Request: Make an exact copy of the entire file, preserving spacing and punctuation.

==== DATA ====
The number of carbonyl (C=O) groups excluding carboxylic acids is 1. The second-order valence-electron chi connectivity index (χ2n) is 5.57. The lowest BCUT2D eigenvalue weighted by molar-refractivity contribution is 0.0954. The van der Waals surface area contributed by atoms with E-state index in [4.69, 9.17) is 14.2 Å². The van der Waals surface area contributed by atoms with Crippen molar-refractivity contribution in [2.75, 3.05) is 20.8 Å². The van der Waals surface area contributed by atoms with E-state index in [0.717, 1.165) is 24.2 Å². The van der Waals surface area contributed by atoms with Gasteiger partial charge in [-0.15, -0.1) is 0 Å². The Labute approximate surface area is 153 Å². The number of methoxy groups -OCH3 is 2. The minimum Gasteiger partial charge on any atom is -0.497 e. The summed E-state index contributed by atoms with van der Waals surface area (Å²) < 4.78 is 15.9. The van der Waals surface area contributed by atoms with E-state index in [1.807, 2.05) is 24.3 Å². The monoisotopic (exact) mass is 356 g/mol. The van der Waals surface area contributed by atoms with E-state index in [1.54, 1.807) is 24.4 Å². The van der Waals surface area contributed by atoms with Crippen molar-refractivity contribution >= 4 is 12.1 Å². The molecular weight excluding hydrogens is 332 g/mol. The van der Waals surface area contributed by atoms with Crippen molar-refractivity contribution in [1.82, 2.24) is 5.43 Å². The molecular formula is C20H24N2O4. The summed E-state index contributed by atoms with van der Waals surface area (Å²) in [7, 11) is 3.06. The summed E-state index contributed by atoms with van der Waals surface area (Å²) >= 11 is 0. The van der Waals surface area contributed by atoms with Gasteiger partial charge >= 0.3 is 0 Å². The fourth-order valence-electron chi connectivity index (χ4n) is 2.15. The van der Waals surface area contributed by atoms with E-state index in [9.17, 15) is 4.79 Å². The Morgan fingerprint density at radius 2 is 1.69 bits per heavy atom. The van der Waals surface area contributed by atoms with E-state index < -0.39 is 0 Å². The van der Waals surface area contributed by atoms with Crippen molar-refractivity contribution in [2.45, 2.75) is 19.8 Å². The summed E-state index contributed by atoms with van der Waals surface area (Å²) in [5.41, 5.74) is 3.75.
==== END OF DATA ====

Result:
The number of carbonyl (C=O) groups excluding carboxylic acids is 1. The second-order valence-electron chi connectivity index (χ2n) is 5.57. The lowest BCUT2D eigenvalue weighted by molar-refractivity contribution is 0.0954. The van der Waals surface area contributed by atoms with E-state index in [4.69, 9.17) is 14.2 Å². The van der Waals surface area contributed by atoms with Crippen molar-refractivity contribution in [2.75, 3.05) is 20.8 Å². The van der Waals surface area contributed by atoms with E-state index in [0.717, 1.165) is 24.2 Å². The van der Waals surface area contributed by atoms with Gasteiger partial charge in [-0.15, -0.1) is 0 Å². The Labute approximate surface area is 153 Å². The number of methoxy groups -OCH3 is 2. The minimum Gasteiger partial charge on any atom is -0.497 e. The summed E-state index contributed by atoms with van der Waals surface area (Å²) < 4.78 is 15.9. The van der Waals surface area contributed by atoms with E-state index in [1.807, 2.05) is 24.3 Å². The monoisotopic (exact) mass is 356 g/mol. The van der Waals surface area contributed by atoms with E-state index in [1.54, 1.807) is 24.4 Å². The van der Waals surface area contributed by atoms with Crippen molar-refractivity contribution >= 4 is 12.1 Å². The molecular weight excluding hydrogens is 332 g/mol. The van der Waals surface area contributed by atoms with Crippen molar-refractivity contribution in [1.82, 2.24) is 5.43 Å². The molecular formula is C20H24N2O4. The summed E-state index contributed by atoms with van der Waals surface area (Å²) in [7, 11) is 3.06. The summed E-state index contributed by atoms with van der Waals surface area (Å²) >= 11 is 0. The van der Waals surface area contributed by atoms with Gasteiger partial charge >= 0.3 is 0 Å². The fourth-order valence-electron chi connectivity index (χ4n) is 2.15. The van der Waals surface area contributed by atoms with E-state index in [9.17, 15) is 4.79 Å². The Morgan fingerprint density at radius 2 is 1.69 bits per heavy atom. The van der Waals surface area contributed by atoms with E-state index < -0.39 is 0 Å². The van der Waals surface area contributed by atoms with Crippen molar-refractivity contribution in [2.45, 2.75) is 19.8 Å². The summed E-state index contributed by atoms with van der Waals surface area (Å²) in [5.41, 5.74) is 3.75.